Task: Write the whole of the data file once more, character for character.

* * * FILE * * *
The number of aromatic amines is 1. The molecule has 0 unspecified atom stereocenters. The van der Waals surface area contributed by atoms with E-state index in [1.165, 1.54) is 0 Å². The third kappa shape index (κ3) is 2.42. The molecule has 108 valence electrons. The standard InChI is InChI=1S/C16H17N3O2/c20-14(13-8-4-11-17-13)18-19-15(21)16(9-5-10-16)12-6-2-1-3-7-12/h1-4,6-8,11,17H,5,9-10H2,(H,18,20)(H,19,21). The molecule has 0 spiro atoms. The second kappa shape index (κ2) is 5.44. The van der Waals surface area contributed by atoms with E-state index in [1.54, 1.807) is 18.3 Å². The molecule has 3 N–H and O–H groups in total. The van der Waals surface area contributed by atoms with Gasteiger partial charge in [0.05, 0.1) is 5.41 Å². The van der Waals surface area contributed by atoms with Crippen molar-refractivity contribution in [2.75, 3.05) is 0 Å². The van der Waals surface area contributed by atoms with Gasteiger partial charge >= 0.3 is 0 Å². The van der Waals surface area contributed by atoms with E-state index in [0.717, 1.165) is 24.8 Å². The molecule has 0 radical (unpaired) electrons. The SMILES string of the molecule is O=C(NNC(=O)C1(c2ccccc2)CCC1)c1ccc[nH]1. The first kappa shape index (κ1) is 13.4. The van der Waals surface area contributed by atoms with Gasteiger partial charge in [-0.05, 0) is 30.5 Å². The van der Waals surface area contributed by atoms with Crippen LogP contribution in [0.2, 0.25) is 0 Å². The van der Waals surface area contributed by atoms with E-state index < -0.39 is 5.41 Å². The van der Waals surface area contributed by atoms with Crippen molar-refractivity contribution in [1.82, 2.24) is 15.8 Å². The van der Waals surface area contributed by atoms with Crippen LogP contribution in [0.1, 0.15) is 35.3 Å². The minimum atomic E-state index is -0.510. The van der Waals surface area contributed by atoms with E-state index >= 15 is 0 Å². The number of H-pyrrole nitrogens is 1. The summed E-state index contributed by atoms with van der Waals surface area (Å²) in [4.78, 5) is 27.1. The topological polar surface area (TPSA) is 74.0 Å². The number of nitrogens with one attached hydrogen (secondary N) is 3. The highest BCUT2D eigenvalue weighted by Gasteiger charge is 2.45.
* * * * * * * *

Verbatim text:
The number of aromatic amines is 1. The molecule has 0 unspecified atom stereocenters. The van der Waals surface area contributed by atoms with E-state index in [1.165, 1.54) is 0 Å². The third kappa shape index (κ3) is 2.42. The molecule has 108 valence electrons. The standard InChI is InChI=1S/C16H17N3O2/c20-14(13-8-4-11-17-13)18-19-15(21)16(9-5-10-16)12-6-2-1-3-7-12/h1-4,6-8,11,17H,5,9-10H2,(H,18,20)(H,19,21). The molecule has 0 spiro atoms. The second kappa shape index (κ2) is 5.44. The van der Waals surface area contributed by atoms with E-state index in [1.54, 1.807) is 18.3 Å². The molecule has 3 N–H and O–H groups in total. The van der Waals surface area contributed by atoms with Gasteiger partial charge in [0.05, 0.1) is 5.41 Å². The van der Waals surface area contributed by atoms with Crippen molar-refractivity contribution in [2.75, 3.05) is 0 Å². The van der Waals surface area contributed by atoms with Gasteiger partial charge >= 0.3 is 0 Å². The van der Waals surface area contributed by atoms with E-state index in [0.717, 1.165) is 24.8 Å². The molecule has 0 radical (unpaired) electrons. The SMILES string of the molecule is O=C(NNC(=O)C1(c2ccccc2)CCC1)c1ccc[nH]1. The first kappa shape index (κ1) is 13.4. The van der Waals surface area contributed by atoms with Gasteiger partial charge in [-0.05, 0) is 30.5 Å². The van der Waals surface area contributed by atoms with Crippen LogP contribution in [0.2, 0.25) is 0 Å². The van der Waals surface area contributed by atoms with E-state index < -0.39 is 5.41 Å². The van der Waals surface area contributed by atoms with Crippen molar-refractivity contribution in [1.82, 2.24) is 15.8 Å². The van der Waals surface area contributed by atoms with Crippen LogP contribution in [0.1, 0.15) is 35.3 Å². The minimum atomic E-state index is -0.510. The van der Waals surface area contributed by atoms with E-state index >= 15 is 0 Å². The number of H-pyrrole nitrogens is 1. The summed E-state index contributed by atoms with van der Waals surface area (Å²) in [4.78, 5) is 27.1. The topological polar surface area (TPSA) is 74.0 Å². The number of nitrogens with one attached hydrogen (secondary N) is 3. The highest BCUT2D eigenvalue weighted by Gasteiger charge is 2.45.